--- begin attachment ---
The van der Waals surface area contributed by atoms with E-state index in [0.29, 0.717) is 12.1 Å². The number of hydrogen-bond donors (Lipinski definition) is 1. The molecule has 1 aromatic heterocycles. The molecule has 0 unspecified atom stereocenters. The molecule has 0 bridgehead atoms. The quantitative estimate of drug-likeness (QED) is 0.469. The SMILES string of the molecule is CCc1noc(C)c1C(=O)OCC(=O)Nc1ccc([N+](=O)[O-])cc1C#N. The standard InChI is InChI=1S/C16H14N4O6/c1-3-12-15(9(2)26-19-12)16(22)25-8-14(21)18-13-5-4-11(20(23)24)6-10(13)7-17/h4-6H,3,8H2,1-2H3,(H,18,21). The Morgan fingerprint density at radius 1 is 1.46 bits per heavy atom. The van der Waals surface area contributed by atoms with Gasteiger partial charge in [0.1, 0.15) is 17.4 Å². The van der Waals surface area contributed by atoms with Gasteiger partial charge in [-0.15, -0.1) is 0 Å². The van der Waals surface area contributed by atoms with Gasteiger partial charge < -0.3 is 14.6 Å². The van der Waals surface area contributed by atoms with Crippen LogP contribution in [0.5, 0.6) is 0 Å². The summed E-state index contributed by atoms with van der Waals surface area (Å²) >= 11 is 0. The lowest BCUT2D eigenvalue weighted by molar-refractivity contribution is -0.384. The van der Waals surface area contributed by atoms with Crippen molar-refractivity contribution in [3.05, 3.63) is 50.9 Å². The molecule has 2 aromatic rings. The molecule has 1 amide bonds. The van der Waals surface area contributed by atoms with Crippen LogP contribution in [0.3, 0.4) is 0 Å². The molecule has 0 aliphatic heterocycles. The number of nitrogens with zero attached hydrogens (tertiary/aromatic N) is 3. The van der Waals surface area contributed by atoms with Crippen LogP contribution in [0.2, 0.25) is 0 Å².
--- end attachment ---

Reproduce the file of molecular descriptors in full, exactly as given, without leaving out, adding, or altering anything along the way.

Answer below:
The van der Waals surface area contributed by atoms with E-state index in [0.29, 0.717) is 12.1 Å². The number of hydrogen-bond donors (Lipinski definition) is 1. The molecule has 1 aromatic heterocycles. The molecule has 0 unspecified atom stereocenters. The molecule has 0 bridgehead atoms. The quantitative estimate of drug-likeness (QED) is 0.469. The SMILES string of the molecule is CCc1noc(C)c1C(=O)OCC(=O)Nc1ccc([N+](=O)[O-])cc1C#N. The standard InChI is InChI=1S/C16H14N4O6/c1-3-12-15(9(2)26-19-12)16(22)25-8-14(21)18-13-5-4-11(20(23)24)6-10(13)7-17/h4-6H,3,8H2,1-2H3,(H,18,21). The Morgan fingerprint density at radius 1 is 1.46 bits per heavy atom. The van der Waals surface area contributed by atoms with Gasteiger partial charge in [0.1, 0.15) is 17.4 Å². The van der Waals surface area contributed by atoms with Gasteiger partial charge in [-0.15, -0.1) is 0 Å². The van der Waals surface area contributed by atoms with Gasteiger partial charge < -0.3 is 14.6 Å². The van der Waals surface area contributed by atoms with Crippen LogP contribution in [0.5, 0.6) is 0 Å². The summed E-state index contributed by atoms with van der Waals surface area (Å²) >= 11 is 0. The lowest BCUT2D eigenvalue weighted by molar-refractivity contribution is -0.384. The van der Waals surface area contributed by atoms with Crippen molar-refractivity contribution in [3.05, 3.63) is 50.9 Å². The molecule has 2 aromatic rings. The molecule has 1 amide bonds. The van der Waals surface area contributed by atoms with Crippen LogP contribution in [0.3, 0.4) is 0 Å². The molecule has 0 aliphatic heterocycles. The number of nitrogens with zero attached hydrogens (tertiary/aromatic N) is 3. The van der Waals surface area contributed by atoms with Crippen LogP contribution in [0.2, 0.25) is 0 Å².